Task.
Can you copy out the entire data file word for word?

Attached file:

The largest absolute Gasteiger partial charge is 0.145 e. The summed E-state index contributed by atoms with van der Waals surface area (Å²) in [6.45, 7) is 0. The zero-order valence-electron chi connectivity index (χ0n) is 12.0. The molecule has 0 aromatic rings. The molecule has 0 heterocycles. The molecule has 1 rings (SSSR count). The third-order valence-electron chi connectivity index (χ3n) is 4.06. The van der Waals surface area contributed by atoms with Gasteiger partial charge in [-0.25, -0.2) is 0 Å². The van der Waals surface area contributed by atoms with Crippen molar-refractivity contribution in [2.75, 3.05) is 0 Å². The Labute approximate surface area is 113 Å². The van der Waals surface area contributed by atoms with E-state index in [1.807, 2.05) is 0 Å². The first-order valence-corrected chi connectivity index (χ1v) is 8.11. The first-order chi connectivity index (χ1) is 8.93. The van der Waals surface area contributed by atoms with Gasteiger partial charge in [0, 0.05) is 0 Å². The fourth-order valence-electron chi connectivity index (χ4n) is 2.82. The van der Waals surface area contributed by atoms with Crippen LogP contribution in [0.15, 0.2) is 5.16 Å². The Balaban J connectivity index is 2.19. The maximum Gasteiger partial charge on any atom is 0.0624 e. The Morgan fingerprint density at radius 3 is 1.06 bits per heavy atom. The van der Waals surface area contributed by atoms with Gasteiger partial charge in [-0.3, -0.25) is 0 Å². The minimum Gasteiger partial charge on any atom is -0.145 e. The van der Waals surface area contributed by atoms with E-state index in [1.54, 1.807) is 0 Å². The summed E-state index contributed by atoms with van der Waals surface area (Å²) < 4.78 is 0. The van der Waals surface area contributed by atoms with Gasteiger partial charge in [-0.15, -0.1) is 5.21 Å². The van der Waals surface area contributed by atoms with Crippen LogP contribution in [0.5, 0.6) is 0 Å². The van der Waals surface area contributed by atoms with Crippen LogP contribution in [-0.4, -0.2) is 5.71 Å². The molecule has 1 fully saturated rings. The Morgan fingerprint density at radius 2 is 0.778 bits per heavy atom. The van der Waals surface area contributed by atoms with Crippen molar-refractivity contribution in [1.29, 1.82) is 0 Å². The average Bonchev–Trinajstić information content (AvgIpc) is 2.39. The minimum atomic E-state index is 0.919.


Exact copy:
The largest absolute Gasteiger partial charge is 0.145 e. The summed E-state index contributed by atoms with van der Waals surface area (Å²) in [6.45, 7) is 0. The zero-order valence-electron chi connectivity index (χ0n) is 12.0. The molecule has 0 aromatic rings. The molecule has 0 heterocycles. The molecule has 1 rings (SSSR count). The third-order valence-electron chi connectivity index (χ3n) is 4.06. The van der Waals surface area contributed by atoms with Gasteiger partial charge in [-0.25, -0.2) is 0 Å². The van der Waals surface area contributed by atoms with Crippen molar-refractivity contribution in [2.75, 3.05) is 0 Å². The Labute approximate surface area is 113 Å². The van der Waals surface area contributed by atoms with E-state index in [1.807, 2.05) is 0 Å². The first-order valence-corrected chi connectivity index (χ1v) is 8.11. The first-order chi connectivity index (χ1) is 8.93. The van der Waals surface area contributed by atoms with Gasteiger partial charge in [0, 0.05) is 0 Å². The fourth-order valence-electron chi connectivity index (χ4n) is 2.82. The van der Waals surface area contributed by atoms with Crippen LogP contribution in [0.15, 0.2) is 5.16 Å². The Balaban J connectivity index is 2.19. The maximum Gasteiger partial charge on any atom is 0.0624 e. The Morgan fingerprint density at radius 3 is 1.06 bits per heavy atom. The van der Waals surface area contributed by atoms with Gasteiger partial charge in [-0.3, -0.25) is 0 Å². The minimum Gasteiger partial charge on any atom is -0.145 e. The van der Waals surface area contributed by atoms with E-state index in [1.54, 1.807) is 0 Å². The summed E-state index contributed by atoms with van der Waals surface area (Å²) < 4.78 is 0. The van der Waals surface area contributed by atoms with Gasteiger partial charge in [-0.15, -0.1) is 5.21 Å². The van der Waals surface area contributed by atoms with Crippen LogP contribution in [0.5, 0.6) is 0 Å². The van der Waals surface area contributed by atoms with Crippen LogP contribution in [-0.4, -0.2) is 5.71 Å². The molecule has 1 fully saturated rings. The Morgan fingerprint density at radius 2 is 0.778 bits per heavy atom. The van der Waals surface area contributed by atoms with Crippen molar-refractivity contribution in [1.29, 1.82) is 0 Å². The average Bonchev–Trinajstić information content (AvgIpc) is 2.39. The minimum atomic E-state index is 0.919.